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The Annual Pay Ritual Has Lost Relevance

President Trump in the Oval Office Oct. 17. President Trump in the Oval Office Oct. 17. Official White House Photo by D. Myles Cullen

Few seem to have noticed, but the Federal Salary Council has not met this year and new members have not been appointed. Last year, the council’s conclusions were reported by the media in October and its report was submitted to the President’s Pay Agent in December. That was somewhat later than usual, but a year later, the Pay Agent—a body composed of the secretary of Labor and the directors of the Office of Management and Budget and Office of Personnel Management—has yet to make recommendations to President Trump.  

The president obviously did not need the report in August when he proposed a 1.9 percent raise for white collar employees.  

That raises the question: Does it matter? The council’s recommendations have never been accepted. The ritual with the Pay Agent and council was mandated in the 1990 Federal Employees Pay Comparability Act, but today it has lost relevance.

In 2016, the Federal Salary Council concluded that General Schedule salaries lagged, on average, 34 percent behind non-federal salaries. In the prior year, the Pay Agent reported the remaining gaps, after locality payments, ranged from a high in Washington, D.C., of 51 percent, to a 21 percent gap in Cincinnati.  For the rest of the United States, the gap was 19 percent.

It’s doubtful, however, if anyone working for the government in Washington has found evidence showing their pay is half what they would be paid in other organizations. Since that’s an average, it means the pay gap for many employees would be even larger.  

In years past, a number of think tanks have released reports contradicting estimates by the Bureau of Labor Statistics and the Federal Salary Council. Reports by the Congressional Budget Office have also been part of the ritual. These reports show that federal salaries are at least competitive with those in the private sector, and if benefits are included in the calculations, the totals are above market levels.

Significantly, the largest survey in the Washington area, conducted annually by the Human Resources Association of the National Capital Area, has data for 250,000 local area employees in over 500 benchmark jobs. Relatively few jobs are relevant for government comparisons, but for those that match federal jobs the data do not show a 50 percent gap. That’s also true of pay data on websites like Glassdoor.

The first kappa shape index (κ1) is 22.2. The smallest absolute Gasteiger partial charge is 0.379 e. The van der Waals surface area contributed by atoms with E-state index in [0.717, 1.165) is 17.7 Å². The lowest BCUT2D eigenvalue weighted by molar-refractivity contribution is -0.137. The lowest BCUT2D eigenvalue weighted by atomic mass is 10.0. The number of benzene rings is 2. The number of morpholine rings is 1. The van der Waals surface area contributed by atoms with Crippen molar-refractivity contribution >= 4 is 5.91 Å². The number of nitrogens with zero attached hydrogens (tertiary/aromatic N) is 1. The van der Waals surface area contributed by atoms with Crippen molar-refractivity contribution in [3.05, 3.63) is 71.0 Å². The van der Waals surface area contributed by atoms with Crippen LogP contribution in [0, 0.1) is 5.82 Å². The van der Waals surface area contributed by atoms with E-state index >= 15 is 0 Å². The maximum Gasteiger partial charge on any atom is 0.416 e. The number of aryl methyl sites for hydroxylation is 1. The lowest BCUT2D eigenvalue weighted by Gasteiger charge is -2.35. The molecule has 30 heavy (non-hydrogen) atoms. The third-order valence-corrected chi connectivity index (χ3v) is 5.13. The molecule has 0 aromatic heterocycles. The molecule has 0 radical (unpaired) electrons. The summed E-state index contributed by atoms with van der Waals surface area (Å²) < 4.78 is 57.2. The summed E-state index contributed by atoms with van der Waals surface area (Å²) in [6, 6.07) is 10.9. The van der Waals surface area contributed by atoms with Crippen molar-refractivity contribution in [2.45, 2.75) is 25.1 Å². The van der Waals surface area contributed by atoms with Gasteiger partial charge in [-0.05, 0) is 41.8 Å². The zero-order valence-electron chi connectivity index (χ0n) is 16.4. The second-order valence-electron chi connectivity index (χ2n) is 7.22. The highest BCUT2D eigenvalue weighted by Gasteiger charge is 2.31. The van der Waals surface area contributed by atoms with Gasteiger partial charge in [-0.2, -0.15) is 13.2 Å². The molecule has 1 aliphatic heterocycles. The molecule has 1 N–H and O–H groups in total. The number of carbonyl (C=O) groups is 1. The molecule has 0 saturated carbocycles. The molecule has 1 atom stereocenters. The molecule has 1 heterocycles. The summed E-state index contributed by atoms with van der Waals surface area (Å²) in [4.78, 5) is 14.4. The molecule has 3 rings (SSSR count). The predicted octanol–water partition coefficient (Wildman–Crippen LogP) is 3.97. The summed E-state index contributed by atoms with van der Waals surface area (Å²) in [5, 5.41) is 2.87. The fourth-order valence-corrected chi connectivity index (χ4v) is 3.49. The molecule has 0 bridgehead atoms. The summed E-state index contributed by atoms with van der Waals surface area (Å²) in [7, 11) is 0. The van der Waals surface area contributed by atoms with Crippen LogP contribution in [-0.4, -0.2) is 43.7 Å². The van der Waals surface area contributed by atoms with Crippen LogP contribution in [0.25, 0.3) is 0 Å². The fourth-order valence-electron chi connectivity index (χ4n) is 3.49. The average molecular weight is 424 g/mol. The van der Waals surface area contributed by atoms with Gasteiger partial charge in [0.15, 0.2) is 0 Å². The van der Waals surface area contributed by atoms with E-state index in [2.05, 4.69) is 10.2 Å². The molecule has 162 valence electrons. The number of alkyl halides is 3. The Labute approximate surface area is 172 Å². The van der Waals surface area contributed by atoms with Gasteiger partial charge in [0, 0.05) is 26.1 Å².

In every major metropolitan area and every industry group similar benchmark job surveys are used routinely for salary planning. Similar surveys are the basis of the Federal Wage System. The approach has also been used by agencies with separate pay authority.

The plan when the Federal Employees Pay Comparability Act was enacted was to rely on a benchmark job survey that had been conducted for years by the Bureau of Labor Statistics. The survey was similar to those used by other employers with pay data for a list of generic jobs (e.g., registered nurse). The FEPCA plan was to rely on the survey in large locality areas each year and in smaller areas in alternating years.  The Employment Cost Index was to be used only to adjust the base GS ranges and when job-specific locality data were not collected.

That plan was scuttled in the mid-1990s when BLS ended the benchmark survey. Neither side now produces data showing job-specific market pay levels. Black box statistics have replaced readily understood survey data. Employees can no longer assess how well they are paid.

Relying on the Employment Cost Index shifted the focus from comparative salary levels to the percentage increase in GS ranges. Employees want to know their pay is fair. Benchmark surveys help them assess their pay. That’s why Glassdoor is popular. Now they learn only that the gap is increasing but are not told anything specific to their jobs.